Markets enjoyed a fairly quiet week, save for Monday’s precipitous drop which took roughly $2/bbl off the price of crude. Monday’s sell-off was a result of on-going concerns that the U.S. and China are careening towards a trade war, with both countries announcing tariffs on $50 bn work of goods exchanged. Markets are unsure whether the escalation is the art of the deal, or instead more of Trump’s impulsive behavior.
Since then, market-driving news has been fairly light at a macro level. Some tensions between Saudi Arabia and Iran have prompted a bit of a rally mid-week, but the effects have waned since then.
The weekly inventory data was supportive for prices, with both crude and diesel inventories falling, while gasoline held to just a small build. Strong export data also pitched in to prop up prices. But stock builds in Cushing, OK, the point of reference for WTI crude oil, kept a damper on any upward price activity.
Despite a week of timid macroeconomic changes, at the fuel price level, renewable markets have had quite the turbulent week. In March, the EPA announced they would waive about half of their renewable volume obligation for a Philadelphia refinery that had declared bankruptcy. This week, the agency issued more waivers to small refineries, even though the small refineries are owned by massive companies like Andeavor.
The waivers suggest the EPA may reconsider the Renewable Fuels Standard down the road, since they’ve now conceded the policy causes broad-based economic hardship for refineries. What that means for the future of alternative fuels like ethanol, biodiesel, and renewable diesel is unclear. The decisions have caused renewable fuel prices to plummet, which has a muted effect on consumers, for instance, since ethanol is only 10% of gasoline bought at the pump, a ten-cent change in ethanol prices means only a 1-cent savings on gasoline.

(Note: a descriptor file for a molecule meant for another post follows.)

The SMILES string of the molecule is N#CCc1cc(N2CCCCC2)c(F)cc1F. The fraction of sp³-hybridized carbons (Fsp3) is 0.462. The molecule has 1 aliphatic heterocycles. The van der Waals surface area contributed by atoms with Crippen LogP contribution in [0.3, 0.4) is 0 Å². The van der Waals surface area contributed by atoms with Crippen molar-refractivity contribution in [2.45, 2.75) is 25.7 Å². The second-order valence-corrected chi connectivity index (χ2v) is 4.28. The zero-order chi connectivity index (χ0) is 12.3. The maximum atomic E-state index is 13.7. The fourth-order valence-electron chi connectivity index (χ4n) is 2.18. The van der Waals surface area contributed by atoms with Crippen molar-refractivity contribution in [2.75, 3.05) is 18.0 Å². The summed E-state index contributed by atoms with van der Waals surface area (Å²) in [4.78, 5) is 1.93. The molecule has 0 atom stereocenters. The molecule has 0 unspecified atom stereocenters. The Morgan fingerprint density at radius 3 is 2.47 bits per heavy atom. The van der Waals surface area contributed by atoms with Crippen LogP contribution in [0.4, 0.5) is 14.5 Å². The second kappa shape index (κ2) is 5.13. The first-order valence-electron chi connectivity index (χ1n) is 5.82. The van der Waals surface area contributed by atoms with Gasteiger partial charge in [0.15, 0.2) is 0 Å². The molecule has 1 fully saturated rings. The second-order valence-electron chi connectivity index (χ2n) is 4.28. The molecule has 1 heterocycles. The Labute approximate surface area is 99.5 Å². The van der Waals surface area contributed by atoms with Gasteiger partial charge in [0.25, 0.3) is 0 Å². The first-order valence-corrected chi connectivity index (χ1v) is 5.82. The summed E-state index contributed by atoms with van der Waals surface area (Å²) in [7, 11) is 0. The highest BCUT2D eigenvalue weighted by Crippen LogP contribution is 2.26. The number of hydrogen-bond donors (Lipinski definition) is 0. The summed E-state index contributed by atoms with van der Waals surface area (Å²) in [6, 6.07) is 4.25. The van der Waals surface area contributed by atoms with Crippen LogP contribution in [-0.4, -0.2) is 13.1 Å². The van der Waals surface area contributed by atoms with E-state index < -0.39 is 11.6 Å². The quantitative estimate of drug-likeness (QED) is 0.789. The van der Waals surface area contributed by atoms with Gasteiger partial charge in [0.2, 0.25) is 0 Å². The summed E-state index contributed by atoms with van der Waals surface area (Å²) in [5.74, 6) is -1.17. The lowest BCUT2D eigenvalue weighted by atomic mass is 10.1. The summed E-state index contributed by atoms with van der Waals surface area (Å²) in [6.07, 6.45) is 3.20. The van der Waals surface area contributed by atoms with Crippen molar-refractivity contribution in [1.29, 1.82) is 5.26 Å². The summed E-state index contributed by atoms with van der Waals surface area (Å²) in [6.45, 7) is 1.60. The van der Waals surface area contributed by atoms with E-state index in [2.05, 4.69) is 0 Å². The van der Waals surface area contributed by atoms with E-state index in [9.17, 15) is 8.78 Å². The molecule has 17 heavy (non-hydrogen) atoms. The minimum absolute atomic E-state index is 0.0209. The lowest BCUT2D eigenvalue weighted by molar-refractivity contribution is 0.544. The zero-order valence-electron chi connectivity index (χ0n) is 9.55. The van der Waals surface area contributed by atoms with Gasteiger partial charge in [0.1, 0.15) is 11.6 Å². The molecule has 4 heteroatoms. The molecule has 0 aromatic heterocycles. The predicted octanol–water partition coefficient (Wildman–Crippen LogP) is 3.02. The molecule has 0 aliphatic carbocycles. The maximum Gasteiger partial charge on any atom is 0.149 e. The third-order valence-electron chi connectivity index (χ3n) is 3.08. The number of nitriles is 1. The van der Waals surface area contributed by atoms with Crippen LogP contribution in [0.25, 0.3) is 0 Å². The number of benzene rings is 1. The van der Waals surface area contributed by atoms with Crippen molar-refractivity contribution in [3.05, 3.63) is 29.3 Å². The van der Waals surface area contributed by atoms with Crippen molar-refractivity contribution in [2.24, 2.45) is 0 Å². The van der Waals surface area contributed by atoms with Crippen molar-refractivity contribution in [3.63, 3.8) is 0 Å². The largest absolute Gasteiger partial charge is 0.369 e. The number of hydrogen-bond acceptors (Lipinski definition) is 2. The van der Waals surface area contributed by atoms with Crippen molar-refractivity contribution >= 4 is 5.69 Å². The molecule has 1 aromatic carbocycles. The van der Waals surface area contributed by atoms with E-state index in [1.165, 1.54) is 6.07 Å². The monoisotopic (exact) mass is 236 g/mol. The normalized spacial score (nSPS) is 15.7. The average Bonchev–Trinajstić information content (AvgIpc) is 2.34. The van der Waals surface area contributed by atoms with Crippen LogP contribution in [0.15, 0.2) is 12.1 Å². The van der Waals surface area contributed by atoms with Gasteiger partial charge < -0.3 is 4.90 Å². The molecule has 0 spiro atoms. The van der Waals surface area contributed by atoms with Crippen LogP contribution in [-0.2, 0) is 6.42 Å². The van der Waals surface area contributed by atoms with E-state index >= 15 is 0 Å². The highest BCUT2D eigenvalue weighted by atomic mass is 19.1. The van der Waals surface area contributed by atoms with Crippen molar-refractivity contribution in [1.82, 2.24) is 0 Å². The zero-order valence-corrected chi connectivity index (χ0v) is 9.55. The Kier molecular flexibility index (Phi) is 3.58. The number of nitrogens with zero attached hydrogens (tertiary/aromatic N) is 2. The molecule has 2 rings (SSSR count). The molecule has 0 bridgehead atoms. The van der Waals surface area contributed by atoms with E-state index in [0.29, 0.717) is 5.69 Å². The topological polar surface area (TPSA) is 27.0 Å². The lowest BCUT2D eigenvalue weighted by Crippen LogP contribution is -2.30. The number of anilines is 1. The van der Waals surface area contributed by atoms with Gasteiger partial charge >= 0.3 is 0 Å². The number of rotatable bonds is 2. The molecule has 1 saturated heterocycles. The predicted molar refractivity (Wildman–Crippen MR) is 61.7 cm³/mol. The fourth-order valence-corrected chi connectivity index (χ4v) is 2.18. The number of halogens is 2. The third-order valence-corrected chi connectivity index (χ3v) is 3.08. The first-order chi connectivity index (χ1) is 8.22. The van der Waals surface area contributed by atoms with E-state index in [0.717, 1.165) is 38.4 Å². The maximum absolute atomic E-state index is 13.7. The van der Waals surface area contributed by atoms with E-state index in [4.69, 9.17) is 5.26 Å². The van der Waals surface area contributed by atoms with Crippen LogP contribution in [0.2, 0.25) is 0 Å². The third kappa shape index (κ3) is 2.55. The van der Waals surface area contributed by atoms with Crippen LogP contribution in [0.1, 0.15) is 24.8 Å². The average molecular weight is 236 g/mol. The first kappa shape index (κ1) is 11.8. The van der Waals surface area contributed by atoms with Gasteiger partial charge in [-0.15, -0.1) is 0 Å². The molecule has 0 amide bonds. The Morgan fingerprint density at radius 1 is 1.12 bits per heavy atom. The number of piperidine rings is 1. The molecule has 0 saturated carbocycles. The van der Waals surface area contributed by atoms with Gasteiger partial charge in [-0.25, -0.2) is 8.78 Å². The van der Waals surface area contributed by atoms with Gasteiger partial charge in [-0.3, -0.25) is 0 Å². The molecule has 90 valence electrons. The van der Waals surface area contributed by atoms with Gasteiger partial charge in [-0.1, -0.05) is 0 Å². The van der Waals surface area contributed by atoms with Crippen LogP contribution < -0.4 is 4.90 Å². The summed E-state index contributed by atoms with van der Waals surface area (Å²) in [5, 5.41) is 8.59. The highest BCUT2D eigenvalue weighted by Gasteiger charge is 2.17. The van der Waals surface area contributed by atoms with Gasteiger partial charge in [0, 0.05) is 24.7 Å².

Crude prices began the week at $64.91, and opened this morning at $63.70, a loss of $1.21 (-1.9%). The majority of the losses came from Monday’s steep decline; prices actually rose slightly between Tuesday’s opening price and today’s.
Diesel prices trended similarly to crude prices, falling Monday, but a key difference is that prices have not picked up in the latter half of the week, especially given today’s declining prices. Diesel prices fell nearly 4 cents (-2.0%) between Monday and today, with prices opening this morning at $1.98.
Gasoline has seen a bit of extra volatility thanks to changes in RINs prices, but the overall trend has been in line with crude and diesel prices. Gasoline lost roughly 2.3 cents (-1.1%), with a bigger gain occurring on Wednesday thanks to a smaller stock build than the API had forecast.